The Pittsburgh Pirates weren’t incredibly active during the trade deadline, but they did move the most obvious player. They sent Jose Quintana to the St. Louis Cardinals along with Chris Stratton in exchange for RHP Johan Oviedo and 1B Malcom Nunez.
When it comes to Nunez, the Pirates added another player with some interesting power upside who is still young for the league he is playing in (younger than new teammate Liover Peguero).
Nunez was raking in Springfield, St. Louis’ Double-A affiliate, to the tune of 17 home runs.
Of course, the biggest note when it comes to Nunez has been his home and away splits, with Springfield being a stadium that resembles Greensboro when it comes to offensive production.
Nunez is hitting .258/.372/.583 at home with 16 home runs this year. On the road, he’s hitting .252/.344/.319 with one homer.
That’s a pretty telling difference, and we’ve seen it in the Pirates system where the power doesn’t always translate when so reliant on a home field like that. The difference between Greensboro and Springfield, you could say, is that the latter is a higher level of competition.
Nunez might sell out to power a bit too much at home, swinging for the fences a little more recklessly. His strikeout rate is almost 10% higher at home than it is on the road.
I looked at three different series that Nunez played, two on the road and one at home, to see if you can see any noticeable difference in his game.
.105/.191/.158; 2-for-19; 2:8 BB:K; 2B
It wasn’t the roughest of starts watching his video, the first game I put on he went 0-for-4 with four strikeouts. Nunez really struggled with breaking pitches, especially to the outer portion of the plate.
Throughout the series, he swung at 19 overall breaking pitches, and missed on 12 of them.
The first part of the video can be a little tough to watch, as it shows some of the struggles that Nunez had with breaking pitches.
After that, it shows an entire at-bat from Nunez where he falls behind 0-2 on two breaking balls. He’s able to hold off on a couple really close pitches, one in the dirt, before getting a curveball on a 3-2 count that he’s able to drive up the middle for a single. Finally a look at some of his raw power, turning on a fastball on the outer half for a double, his only extra-base hit of the week.
.231/.286/.269; 6-for-26; 2B 7 RBI SB
Sometimes the only thing you want to see in the minors is progress, even when the overall numbers may not be there. It was certainly a better week than the first I watched, and despite him not hitting any home runs, we start to see him flash some of his skill set.
He also whiffed on far less breaking pitches, despite seeing more of them over the course of the week. Nunez whiffed on 8-of-26 breaking pitches he swung at.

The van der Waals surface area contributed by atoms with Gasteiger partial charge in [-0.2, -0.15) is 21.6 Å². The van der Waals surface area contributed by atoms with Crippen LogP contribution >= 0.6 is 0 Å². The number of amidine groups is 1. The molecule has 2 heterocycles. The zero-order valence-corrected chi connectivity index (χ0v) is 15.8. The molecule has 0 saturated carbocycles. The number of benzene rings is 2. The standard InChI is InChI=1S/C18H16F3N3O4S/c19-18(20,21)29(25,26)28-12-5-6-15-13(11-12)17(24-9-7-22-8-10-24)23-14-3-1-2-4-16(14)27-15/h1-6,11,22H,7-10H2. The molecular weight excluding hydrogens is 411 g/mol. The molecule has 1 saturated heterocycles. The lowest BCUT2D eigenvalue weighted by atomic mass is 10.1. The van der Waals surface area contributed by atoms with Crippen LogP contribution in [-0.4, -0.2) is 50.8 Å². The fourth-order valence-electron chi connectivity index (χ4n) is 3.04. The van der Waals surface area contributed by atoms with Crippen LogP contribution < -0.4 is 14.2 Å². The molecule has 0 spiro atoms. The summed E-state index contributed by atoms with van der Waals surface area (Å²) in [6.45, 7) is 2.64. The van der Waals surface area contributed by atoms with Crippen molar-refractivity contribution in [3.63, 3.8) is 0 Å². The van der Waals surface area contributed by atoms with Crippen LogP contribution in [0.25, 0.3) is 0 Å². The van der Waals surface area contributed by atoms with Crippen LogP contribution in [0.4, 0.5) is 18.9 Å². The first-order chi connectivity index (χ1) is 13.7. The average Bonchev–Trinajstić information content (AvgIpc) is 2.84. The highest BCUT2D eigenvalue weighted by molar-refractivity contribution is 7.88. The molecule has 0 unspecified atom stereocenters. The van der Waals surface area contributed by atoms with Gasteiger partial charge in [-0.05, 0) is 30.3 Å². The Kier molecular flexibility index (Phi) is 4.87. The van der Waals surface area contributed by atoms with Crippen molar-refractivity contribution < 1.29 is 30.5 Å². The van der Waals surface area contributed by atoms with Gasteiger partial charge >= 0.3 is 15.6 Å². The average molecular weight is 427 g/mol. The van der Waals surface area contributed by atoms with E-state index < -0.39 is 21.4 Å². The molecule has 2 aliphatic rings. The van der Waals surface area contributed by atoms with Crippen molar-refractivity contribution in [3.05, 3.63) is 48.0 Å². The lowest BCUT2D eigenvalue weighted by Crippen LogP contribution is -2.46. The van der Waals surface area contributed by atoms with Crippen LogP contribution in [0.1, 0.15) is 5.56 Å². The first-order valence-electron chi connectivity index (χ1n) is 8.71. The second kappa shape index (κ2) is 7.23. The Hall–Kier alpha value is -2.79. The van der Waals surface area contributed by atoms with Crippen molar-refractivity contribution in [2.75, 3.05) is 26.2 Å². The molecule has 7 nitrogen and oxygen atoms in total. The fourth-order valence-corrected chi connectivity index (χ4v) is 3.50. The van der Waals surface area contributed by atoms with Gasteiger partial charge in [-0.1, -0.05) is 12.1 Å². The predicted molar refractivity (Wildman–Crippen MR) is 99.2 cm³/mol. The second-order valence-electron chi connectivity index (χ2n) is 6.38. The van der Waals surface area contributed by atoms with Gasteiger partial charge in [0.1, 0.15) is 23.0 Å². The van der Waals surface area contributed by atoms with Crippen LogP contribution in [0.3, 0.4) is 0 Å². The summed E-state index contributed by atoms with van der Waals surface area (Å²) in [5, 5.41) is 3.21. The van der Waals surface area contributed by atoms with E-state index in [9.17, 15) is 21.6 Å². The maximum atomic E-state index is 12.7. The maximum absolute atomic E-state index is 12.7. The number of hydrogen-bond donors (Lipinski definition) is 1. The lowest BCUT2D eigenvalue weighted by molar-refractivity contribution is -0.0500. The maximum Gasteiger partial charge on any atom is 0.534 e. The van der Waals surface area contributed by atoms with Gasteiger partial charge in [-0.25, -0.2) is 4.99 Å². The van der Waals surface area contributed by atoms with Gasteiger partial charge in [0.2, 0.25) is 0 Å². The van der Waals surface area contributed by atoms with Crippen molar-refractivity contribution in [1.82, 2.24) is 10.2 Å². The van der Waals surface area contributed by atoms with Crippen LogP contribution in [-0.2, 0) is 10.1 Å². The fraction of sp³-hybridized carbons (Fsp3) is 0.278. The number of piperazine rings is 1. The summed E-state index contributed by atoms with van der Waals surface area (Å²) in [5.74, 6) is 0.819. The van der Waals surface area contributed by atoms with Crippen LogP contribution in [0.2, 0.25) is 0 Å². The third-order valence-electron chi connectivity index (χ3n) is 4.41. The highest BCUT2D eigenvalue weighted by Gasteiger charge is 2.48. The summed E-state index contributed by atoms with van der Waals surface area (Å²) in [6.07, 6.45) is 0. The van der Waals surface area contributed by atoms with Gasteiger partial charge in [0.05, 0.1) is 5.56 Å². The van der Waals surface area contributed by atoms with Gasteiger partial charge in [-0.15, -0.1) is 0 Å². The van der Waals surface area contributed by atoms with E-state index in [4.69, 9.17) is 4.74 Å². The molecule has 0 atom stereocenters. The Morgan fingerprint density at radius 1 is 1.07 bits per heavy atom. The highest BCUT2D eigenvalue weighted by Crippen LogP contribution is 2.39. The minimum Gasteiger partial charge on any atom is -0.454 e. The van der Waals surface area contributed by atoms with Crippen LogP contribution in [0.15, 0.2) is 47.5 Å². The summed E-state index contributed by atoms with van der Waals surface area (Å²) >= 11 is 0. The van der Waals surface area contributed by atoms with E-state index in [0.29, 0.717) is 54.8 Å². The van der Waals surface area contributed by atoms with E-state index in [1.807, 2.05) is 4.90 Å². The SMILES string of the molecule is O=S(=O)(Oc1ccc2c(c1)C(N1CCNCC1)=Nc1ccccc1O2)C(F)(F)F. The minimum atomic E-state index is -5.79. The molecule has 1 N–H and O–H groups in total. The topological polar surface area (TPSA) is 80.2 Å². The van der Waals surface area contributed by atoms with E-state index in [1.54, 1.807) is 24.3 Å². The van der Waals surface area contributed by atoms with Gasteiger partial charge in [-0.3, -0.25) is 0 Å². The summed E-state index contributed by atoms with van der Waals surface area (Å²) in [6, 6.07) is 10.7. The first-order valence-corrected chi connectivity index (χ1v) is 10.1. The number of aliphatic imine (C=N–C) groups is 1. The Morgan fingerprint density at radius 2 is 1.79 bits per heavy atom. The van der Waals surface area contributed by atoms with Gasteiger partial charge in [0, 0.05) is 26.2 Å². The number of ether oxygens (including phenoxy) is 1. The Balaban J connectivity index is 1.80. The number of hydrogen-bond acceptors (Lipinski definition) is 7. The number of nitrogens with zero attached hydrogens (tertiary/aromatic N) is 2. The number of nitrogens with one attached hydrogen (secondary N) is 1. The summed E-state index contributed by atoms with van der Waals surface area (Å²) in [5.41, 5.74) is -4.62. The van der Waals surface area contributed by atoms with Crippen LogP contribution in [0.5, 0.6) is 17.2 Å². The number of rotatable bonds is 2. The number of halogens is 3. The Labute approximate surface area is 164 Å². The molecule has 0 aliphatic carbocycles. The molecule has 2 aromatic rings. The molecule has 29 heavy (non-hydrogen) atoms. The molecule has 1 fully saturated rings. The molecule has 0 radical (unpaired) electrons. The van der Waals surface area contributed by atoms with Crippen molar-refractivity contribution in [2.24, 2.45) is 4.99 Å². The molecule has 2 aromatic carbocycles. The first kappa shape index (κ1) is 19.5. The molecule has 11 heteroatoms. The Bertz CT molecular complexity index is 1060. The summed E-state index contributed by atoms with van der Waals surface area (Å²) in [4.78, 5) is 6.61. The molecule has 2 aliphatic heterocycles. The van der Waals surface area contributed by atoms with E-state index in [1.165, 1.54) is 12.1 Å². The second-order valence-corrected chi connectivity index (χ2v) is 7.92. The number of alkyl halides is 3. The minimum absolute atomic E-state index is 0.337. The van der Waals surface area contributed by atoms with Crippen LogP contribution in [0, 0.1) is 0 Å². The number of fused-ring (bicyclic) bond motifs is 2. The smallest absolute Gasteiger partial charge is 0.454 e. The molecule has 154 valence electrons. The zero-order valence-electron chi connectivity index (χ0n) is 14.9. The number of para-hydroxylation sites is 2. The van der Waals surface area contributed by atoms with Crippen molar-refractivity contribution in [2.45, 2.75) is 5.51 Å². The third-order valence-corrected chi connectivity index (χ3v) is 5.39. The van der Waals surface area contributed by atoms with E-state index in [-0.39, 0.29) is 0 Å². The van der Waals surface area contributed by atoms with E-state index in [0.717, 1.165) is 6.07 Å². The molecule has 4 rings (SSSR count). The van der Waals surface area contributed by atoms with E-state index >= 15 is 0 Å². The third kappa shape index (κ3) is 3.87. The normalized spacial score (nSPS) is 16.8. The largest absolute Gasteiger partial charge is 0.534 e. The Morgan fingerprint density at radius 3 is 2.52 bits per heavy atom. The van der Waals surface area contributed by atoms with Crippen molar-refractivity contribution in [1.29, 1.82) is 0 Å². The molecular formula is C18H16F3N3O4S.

Progress. That’s what you want to see, and in the first clip we saw that. Nunez fell behind 0-2 on two consecutive breaking pitches. When the pitcher tried to get the third one past him, Nunez held up and slapped it the other way, with the bases loaded as well. The next clip featured a seven pitch at-bat that eventually saw Nunez slap a single the other way.
The final two pitches shown an opportunity to grow and find some consistency, as he pulls two pitches on the outer half of the plate, both of which he grounds into a double play.
.300/.417/.950; 6-for-20; 4 HR 7 RBI 2B 4 R
This was the most recent series that Nunez played in right before he was traded to the Pirates. Being at home you finally got to see him hit some bombs, and he didn’t disappoint.
He also showed even more progress when it comes to making contact on breaking pitches. He only missed on a couple of breaking balls, and actually hit more home runs off the pitch than he did miss.
In the first video, he has to bend down slightly to be able go reach the breaking ball but waits back enough to drive it down the line for a double. That’s followed up with two home runs that he hits on breaking pitches. You can see right before the second one him trying to square one out to take out of the ball park. He’s able to hold back just long enough to make perfect contact for the home run.
While the home/away splits will be something to watch, there is no denying his raw power. It will come down to how he goes about unlocking it. There does appear to be a little added motion at the start of his swing, almost as if he is loading up before starting, and that could have something to do in why he has had problems reaching the breaking ball at times.
He has a better approach at the plate than who would expect of someone with his profile, but the power is going to be the thing that carries him to the majors.
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Anthony began writing over 10 years ago, starting a personal blog to cover the 2011 MLB draft, where the Pirates selected first overall. After bouncing around many websites covering hockey, he refocused his attention to baseball, his first love when it comes to sports. He eventually found himself here at Pirates Prospects in late 2021, where he covers the team’s four full season minor league affiliates.